in his life before, but he mustn't sneeze--the sound would give
them away. So he tried and he tried to hold that sneeze back. He
pressed his upper lip, he grew red in the face, and his eyes watered--
but nothing was any good.
Instantly, the weasels and mice pounced on Keoonik and Ableegumooch
and dragged them out of hiding.
"Spies!" growled Uskoos.
"Kill them, kill them!" screamed Abukcheech.
"I have a better plan," said Uskoos. "These two
will be our first recruits." Then he told the prisoners they
must become members of his band, or be killed.
Poor Ableegumooch. Poor Keoonik. They did not wish to die, yet
they could never do as the thieves wished, for the Penobscots were
their friends. Ableegumooch opened his mouth, meaning to defy the
villains no matter what the consequences, and then his mouth snapped
shut. He had heard a strange sound, the sound of a flute piping
far away, and he knew what it was. It was the magic flute of Glooscap,
and the Great Chief was sending him a message.
Into the rabbit's head popped the memory of something Glooscap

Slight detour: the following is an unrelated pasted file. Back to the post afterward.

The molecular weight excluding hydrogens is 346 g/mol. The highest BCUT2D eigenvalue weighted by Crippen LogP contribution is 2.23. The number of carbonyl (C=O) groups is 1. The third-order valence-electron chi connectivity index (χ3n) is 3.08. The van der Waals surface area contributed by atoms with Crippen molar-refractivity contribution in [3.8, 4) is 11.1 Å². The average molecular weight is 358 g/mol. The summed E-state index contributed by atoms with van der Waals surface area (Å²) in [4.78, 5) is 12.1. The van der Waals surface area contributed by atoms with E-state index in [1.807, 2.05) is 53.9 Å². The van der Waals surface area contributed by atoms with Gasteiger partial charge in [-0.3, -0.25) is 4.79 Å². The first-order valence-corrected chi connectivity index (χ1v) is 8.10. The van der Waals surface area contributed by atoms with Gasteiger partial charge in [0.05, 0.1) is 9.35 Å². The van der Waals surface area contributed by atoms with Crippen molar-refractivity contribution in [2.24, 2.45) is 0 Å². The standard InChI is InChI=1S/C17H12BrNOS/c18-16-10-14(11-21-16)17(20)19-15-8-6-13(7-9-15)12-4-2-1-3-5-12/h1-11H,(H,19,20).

had said to him once long ago, half in fun, half in earnest. "Ableegumooch,"
he seemed to hear the words again, "the best way to catch a
snake is to think like a snake!" At once the rabbit understood.
He set himself to think like the mice and the weasels, feeling the
greed and selfishness that was in them. Then he had a plan.
"Very well," he said, "we will join you. Those Indians
are certainly very cruel and dishonest. They deserve the worst that
can happen to them. Why, only yesterday"--and here he gave
Keoonik a secret nudge--"my friend and I saw them hide away
a great store of food in a secret place. Didn't we, Keoonik?"
"Oh, yes, certainly," stammered Keoonik, wondering what
trick the rabbit was up to now.
The weasels and mice jumped about in mad excitement. "Where?
Where? Where is this place?"
"Take us there at once!" cried Uskoos, licking his lips.